Both peonies and daylilies are favorite perennials that require very little maintenance once established and yield proficient blooms for many years. They can be divided to increase their yield or to share with friends; it’s a simple procedure that doesn’t take a lot of time. The trick is to do it at the right time.
Healthy daylilies are very lush and have numerous flowers on each stem. When the foliage thins out and the plants produce fewer flowers, you need to divide them. Daylilies should be divided in late summer, preferably by early September so their roots can get in some growing time before winter. Use a garden fork to carefully remove the plant, making sure you grab the entire root ball. You can divide this section in half by inserting two garden forks in the middle and carefully pulling them apart to separate. Dig a hole slightly less deep than the height of the rootball and plant it. Place the dirt around it, mulch and water.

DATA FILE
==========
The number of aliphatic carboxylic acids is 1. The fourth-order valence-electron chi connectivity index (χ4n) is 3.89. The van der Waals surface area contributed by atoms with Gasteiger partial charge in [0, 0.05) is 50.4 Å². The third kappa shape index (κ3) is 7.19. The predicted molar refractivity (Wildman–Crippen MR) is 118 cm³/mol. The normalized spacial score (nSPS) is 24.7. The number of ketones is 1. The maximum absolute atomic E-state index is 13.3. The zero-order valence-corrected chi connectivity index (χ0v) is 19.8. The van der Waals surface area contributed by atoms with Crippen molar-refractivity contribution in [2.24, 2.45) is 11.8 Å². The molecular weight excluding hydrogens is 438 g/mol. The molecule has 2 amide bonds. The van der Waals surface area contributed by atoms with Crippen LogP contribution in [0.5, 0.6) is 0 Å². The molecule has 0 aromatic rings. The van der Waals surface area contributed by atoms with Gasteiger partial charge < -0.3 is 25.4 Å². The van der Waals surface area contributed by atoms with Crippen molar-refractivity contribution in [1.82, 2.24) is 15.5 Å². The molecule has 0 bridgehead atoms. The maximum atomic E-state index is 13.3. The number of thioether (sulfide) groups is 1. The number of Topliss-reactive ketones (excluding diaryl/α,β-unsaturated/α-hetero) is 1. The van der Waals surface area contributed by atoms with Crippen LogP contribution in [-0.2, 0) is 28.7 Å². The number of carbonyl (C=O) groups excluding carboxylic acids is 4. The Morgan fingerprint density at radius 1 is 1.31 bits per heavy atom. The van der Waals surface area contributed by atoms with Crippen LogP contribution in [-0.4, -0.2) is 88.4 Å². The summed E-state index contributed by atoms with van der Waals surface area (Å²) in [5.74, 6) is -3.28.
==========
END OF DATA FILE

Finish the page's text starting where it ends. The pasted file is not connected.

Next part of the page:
Peonies can be divided anytime from early September until December. The main thing is to wait until the ground is neither too wet nor too dry; either extreme makes it hard to divide them. Measure about 6 inches out and use a spade to dig about 2 feet down all around the plant. You’ll hear the roots snapping as you lift the plant out, and that’s okay. With the peonies, you need to wash the roots off with a hose before dividing. Look on the upper part of the roots for the eyes, which are small, pink bullet-shaped nodes, to know where to divide. According to the American Peony Society, "The standard root division is a piece of crown possessing three to five eyes with two or three maturing attendant roots."